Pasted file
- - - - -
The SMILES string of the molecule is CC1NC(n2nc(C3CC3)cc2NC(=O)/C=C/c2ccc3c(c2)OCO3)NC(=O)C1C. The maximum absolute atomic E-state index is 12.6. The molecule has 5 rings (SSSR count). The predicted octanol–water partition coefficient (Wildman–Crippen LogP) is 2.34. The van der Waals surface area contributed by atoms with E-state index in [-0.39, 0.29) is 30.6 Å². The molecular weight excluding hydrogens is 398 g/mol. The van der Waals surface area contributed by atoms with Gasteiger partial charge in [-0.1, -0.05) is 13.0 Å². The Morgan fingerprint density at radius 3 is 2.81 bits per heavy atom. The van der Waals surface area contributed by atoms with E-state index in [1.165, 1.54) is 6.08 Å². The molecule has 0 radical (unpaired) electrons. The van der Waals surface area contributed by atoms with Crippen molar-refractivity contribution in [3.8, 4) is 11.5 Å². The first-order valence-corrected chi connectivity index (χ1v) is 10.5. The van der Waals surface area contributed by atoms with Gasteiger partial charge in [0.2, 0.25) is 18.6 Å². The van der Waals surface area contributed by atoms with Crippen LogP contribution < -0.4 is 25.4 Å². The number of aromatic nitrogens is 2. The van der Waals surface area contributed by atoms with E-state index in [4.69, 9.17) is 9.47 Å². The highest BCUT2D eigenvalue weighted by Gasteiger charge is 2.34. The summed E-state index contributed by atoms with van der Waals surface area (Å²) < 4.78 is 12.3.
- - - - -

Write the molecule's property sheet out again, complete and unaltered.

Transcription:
The SMILES string of the molecule is CC1NC(n2nc(C3CC3)cc2NC(=O)/C=C/c2ccc3c(c2)OCO3)NC(=O)C1C. The maximum absolute atomic E-state index is 12.6. The molecule has 5 rings (SSSR count). The predicted octanol–water partition coefficient (Wildman–Crippen LogP) is 2.34. The van der Waals surface area contributed by atoms with E-state index in [-0.39, 0.29) is 30.6 Å². The molecular weight excluding hydrogens is 398 g/mol. The van der Waals surface area contributed by atoms with Gasteiger partial charge in [-0.1, -0.05) is 13.0 Å². The Morgan fingerprint density at radius 3 is 2.81 bits per heavy atom. The van der Waals surface area contributed by atoms with E-state index in [1.165, 1.54) is 6.08 Å². The molecule has 0 radical (unpaired) electrons. The van der Waals surface area contributed by atoms with Crippen molar-refractivity contribution in [3.8, 4) is 11.5 Å². The first-order valence-corrected chi connectivity index (χ1v) is 10.5. The van der Waals surface area contributed by atoms with Gasteiger partial charge in [0.2, 0.25) is 18.6 Å². The van der Waals surface area contributed by atoms with Crippen LogP contribution < -0.4 is 25.4 Å². The number of aromatic nitrogens is 2. The van der Waals surface area contributed by atoms with E-state index in [4.69, 9.17) is 9.47 Å². The highest BCUT2D eigenvalue weighted by Gasteiger charge is 2.34. The summed E-state index contributed by atoms with van der Waals surface area (Å²) < 4.78 is 12.3.